St. George’s University Students Form Not-for-Profit to Treat Citizens of Haiti

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Jonathan Phillippe, MD, SGU ’12 was born and raised in Haiti, moving with his family to Florida in 1999 so he could pursue higher education. He earned his bachelor’s degree at the University of South Florida and earlier this year received his Doctor of Medicine from St. George’s University School of Medicine. Despite his success in achieving his dreams in the US, his heart was set on giving back to his home country.

In early 2012, Dr. Philippe and SGU classmate J’Leise Sosa established Sante Haiti, a not-for-profit organization committed to providing primary care for the citizens of the Caribbean nation. For 19 days in May, Sante Haiti operated eight makeshift primary care clinics in and around the capital city of Port au Prince, treating underserved patients with issues ranging from skin infections and gastroenteritis and acid reflux and hypertension. For more severe medical conditions, they prescribed medication or referred the patient to a  specialist.

It was a rewarding experience not only for the patients but for the doctors who provided the service. “It’s in my heart to give back to Haiti,” Dr. Philippe said. “In a sense, this is why I became a doctor.”

“Dealing with global health is second nature because of the international education we received at SGU,” Dr. Sosa added. “For many of the people we saw, it was the first time they had ever seen a doctor. That we can provide the simplest aspect of medical care matters to them, and for us the feeling of satisfaction is immeasurable.”

Having made regular visits to Haiti since 2008, Dr. Philippe joined with Dr. Sosa to found Sante Haiti and formalize their efforts.

“It seemed natural for us to work together,” Dr. Philippe said, commenting on his philanthropic partnership with Dr. Sosa. “We realized that we had similar career goals – to care for the poor and the underserved. We both want to work toward giving more people access to care.”

This year’s clinic treated more than 500 patients in less than three weeks. Among them was a man that Dr. Philippe said had trouble breathing; he had also been coughing up blood and expressed that he had a family history with instances of tuberculosis. After listening to the man’s lungs, Dr. Philippe concluded that he too had the disease and quickly referred him to the general hospital, who issued medication. Providing access to care is chief among Sante Haiti’s objectives in the country, but it also lends a hand financially. Beginning June 1, Sante Haiti paid for the prescriptions and doctor’s visits for 20 people and hopes to be able to increase their funding of such care.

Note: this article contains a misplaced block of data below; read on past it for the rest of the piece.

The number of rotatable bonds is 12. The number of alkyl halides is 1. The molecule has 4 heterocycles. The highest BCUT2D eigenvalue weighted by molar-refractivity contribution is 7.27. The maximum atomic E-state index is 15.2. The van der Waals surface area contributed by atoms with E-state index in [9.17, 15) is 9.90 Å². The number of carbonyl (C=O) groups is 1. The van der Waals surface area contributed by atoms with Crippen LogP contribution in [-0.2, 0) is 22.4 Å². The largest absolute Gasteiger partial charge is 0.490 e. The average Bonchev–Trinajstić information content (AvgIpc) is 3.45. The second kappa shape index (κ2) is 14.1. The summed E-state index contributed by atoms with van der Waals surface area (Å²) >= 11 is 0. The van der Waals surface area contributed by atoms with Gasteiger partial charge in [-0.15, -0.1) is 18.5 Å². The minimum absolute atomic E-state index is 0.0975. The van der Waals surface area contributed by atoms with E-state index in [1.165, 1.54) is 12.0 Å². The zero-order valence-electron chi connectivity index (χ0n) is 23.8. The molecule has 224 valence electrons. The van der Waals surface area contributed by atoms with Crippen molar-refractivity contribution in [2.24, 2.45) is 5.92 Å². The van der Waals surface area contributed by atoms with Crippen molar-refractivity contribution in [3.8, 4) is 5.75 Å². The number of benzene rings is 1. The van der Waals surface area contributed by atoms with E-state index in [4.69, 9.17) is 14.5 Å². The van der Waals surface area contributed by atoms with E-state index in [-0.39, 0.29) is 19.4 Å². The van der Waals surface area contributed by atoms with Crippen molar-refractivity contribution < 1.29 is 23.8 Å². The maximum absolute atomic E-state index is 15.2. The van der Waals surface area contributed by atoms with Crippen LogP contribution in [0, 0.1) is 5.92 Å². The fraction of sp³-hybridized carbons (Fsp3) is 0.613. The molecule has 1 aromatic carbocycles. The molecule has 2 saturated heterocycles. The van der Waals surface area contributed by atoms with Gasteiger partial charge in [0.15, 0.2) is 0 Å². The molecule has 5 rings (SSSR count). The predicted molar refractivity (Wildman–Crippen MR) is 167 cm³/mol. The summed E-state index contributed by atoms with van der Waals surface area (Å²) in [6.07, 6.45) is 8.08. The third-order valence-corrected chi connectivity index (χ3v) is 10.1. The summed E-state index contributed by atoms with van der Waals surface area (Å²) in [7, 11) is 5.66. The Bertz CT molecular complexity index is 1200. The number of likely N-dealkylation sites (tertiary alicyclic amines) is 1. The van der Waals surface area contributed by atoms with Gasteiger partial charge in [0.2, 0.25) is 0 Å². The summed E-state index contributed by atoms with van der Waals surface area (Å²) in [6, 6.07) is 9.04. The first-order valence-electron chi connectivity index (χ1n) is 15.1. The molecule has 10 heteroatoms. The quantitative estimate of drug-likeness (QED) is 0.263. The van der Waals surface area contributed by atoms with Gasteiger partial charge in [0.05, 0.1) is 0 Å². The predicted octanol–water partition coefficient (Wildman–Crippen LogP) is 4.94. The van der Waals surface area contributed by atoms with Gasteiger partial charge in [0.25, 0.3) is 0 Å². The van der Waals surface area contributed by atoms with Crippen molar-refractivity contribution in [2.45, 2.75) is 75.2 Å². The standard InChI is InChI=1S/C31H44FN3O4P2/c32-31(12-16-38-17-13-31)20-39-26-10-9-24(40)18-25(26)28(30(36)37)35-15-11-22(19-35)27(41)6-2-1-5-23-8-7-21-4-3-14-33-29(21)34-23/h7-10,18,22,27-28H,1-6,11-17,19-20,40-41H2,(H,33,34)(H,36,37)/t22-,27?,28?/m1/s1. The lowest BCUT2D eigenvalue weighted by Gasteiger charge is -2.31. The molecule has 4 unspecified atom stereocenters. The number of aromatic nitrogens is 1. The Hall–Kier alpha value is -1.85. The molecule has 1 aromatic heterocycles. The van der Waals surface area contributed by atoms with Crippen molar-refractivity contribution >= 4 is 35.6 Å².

“There are a lot of organizations that can help, but they charge, and most people in Haiti cannot afford to pay for medical care. When they do have money they need to use it for food and other basics,” Dr. Philippe said. “I know people who have never been to a doctor. It’s not because they don’t want to; it’s because they can’t afford it. When they do see a physician and medicine is prescribed, they can’t fill the prescription.”

Dr. Sosa, a 2011 School of Medicine graduate who will begin her residency in OB/GYN at New York Methodist Hospital, diagnosed a 6-year-old boy who, unbeknownst to his family, suffered from severe asthma. The Trinidad and Tobago native, who also suffers from the condition, gave some of her inhalers to the family and immediately scheduled an appointment for the child to follow up with a pediatrician.

“I didn’t even have to touch him; you could see how difficult it was for him to breathe,” said Dr. Sosa. “A simple medication was all that was needed.”

While Drs. Philippe and Sosa are back in the States three nurses will continue screening patients on a weekly basis, and Dr. Hervé Alexandre, an internist in Haiti with whom Sante Haiti worked throughout its stay, will monitor those who receive serious diagnoses. Sante Haiti hopes to purchase a quarter-acre of land, priced at $ 13,000, in the village of Onaville in order to set up a permanent clinic. They also hope to bring SGU students with them for future visits and possibly establish an elective opportunity.

“The experience is very humbling,” said Dr. Philippe, who plans to pursue a career in treating infectious disease. “It reminds us why we became doctors. The happiness in the people, when you can treat them, make them feel better – there’s no money we can receive that can match that feeling.”

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